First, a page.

Get more variety and established neighborhoods with an existing home

In the older parts of Scottsdale, a lot of the homes were built in the 1950's and 1960's. Other areas have many homes built in the mid 1980's to 1990's. And, as you go further north and east you will find more recent inventory for sale. 

With existing homes, you will get more variety in home styles, as different types of construction have gone in and out of style throughout the decades. Within one neighborhood, you may be able to find a mix of different styles like tract style, ranch or split-ranch, or contemporary homes.  Many of the older homes have been updated to reflect today's styles, but there are still plenty of homes with the original detailing.

Existing homes are situated in established neighborhoods, which may have more amenities nearby that a new home in a brand new subdivision may not have. Your new neighborhood may have restaurants, cafes, and boutiques within walking distance.  

You might also have access to more supermarkets, dry cleaners, discount stores, and gas stations nearby. You might also be closer to a library or the post office. 

 

Resale homes can be a less expensive purchase 

If you’reconsidering a resale home, you may be able to get into a beautiful, unique property at a lower purchase price than a new home. 

There are many more resale homes available than there are new homes — according to the National Association of Homebuilders, about 10 times as many. With such a large pool to buy from, you may have more room to negotiate the  selling price of the home. With a brand-new construction, you won’t likely be able to have the same kind of negotiating power.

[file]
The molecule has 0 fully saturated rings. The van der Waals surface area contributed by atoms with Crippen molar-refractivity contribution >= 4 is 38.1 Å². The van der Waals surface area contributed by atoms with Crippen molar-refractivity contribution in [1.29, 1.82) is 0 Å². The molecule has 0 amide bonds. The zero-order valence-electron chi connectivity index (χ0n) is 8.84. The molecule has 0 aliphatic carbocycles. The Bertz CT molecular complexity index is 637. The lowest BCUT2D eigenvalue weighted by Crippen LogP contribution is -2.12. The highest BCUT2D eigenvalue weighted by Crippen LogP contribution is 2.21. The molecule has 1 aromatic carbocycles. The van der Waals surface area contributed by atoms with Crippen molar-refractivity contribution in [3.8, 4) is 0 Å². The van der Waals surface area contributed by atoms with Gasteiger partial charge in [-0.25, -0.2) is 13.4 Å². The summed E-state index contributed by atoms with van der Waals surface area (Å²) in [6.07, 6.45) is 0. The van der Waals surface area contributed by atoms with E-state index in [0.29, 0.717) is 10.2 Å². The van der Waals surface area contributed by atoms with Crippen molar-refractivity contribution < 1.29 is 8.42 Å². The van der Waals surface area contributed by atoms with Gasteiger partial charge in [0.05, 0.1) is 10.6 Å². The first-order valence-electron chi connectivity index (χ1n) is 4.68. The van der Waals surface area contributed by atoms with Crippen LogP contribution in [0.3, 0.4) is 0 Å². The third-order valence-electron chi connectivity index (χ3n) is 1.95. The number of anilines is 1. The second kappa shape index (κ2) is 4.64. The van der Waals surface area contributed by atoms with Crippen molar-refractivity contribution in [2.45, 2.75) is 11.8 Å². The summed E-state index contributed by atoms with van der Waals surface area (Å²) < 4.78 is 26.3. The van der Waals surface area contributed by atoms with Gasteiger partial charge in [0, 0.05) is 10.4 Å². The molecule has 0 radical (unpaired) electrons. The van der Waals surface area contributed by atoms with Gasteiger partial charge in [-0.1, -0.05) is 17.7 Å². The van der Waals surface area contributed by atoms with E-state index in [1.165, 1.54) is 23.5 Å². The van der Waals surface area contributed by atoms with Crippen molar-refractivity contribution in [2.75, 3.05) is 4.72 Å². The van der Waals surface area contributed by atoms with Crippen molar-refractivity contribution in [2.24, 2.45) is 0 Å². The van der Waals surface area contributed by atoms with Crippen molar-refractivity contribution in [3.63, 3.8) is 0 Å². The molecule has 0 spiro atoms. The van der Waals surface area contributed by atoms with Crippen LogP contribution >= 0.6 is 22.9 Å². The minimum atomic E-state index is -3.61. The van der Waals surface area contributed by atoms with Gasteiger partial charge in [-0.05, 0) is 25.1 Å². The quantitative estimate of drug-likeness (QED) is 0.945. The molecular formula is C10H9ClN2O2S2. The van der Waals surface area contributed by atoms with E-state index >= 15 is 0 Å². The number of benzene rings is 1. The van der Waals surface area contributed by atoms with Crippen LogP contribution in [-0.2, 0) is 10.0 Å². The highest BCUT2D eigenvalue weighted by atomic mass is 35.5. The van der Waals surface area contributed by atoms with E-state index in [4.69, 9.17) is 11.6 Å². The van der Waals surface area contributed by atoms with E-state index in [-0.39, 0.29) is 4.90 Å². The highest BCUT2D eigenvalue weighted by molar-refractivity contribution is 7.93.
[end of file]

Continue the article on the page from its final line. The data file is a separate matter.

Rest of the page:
Before putting a home on the market, sellers often make home renovations or remodel parts of their homes to make them more attractive to buyers and to potentially increase the list price. If the resale home has a brand new, modern kitchen, an updated bathroom, or even a new roof or upgraded windows, you could end up getting a home that’s comparable to new construction without having to pay the potentially more expensive new-home list price. 

Existing homes have already been inspected at least once on the last sale, so the Seller's Disclosures should alert you to any potential structural problems or repairs that have been made on the home. Knowing the track record on your potential home and having a professional home inspection done will help you avoid purchase mistakes—you’re much less likely to end up with a property that has a rotting roof, dangerous electrical wiring or a crumbling foundation. 

 

What you need to do to make a good resale purchase

Before you go too far down the road to a purchase, you can protect your purchase by first having the home inspected. A good home inspector will document flaws and issues, no matter how small they appear. If the inspector finds any major problems, like foundation cracks or leaky roofs, you may be able to get the seller to either fix it or reduce the selling price. 

Even if the inspection doesn’t uncover any major issues, you will need to expect the unexpected. Older homes will eventually need replacement appliances, a new air conditioning unit, or a plumbing repair. As long as you know that before you buy a resale home, you can plan for surprise repairs. 

Pro Tip:  Many Scottsdale area homebuyers purchase a home warranty plan. Paid annually, these warranties cover many important areas of your home and if the repair is covered, all you need to pay is a nominal service fee. This is a great way to protect yourself from many unforeseen expenses when you buy a resale home.

With an older home, you may want to eventually remodel parts of it. Will you be happy living in your house while you’re doing major work on the living room or the kitchen? If you know that it would disrupt your lifestyle too much, you may want to consider whether you really want to buy an older property. 


Whether you choose to buy a new home or an existing home, the best way to get started is to speak with your trusted real estate professional. We have access to both new properties and resale homes that may fit your goals, and can help you identify which neighborhoods will serve your needs.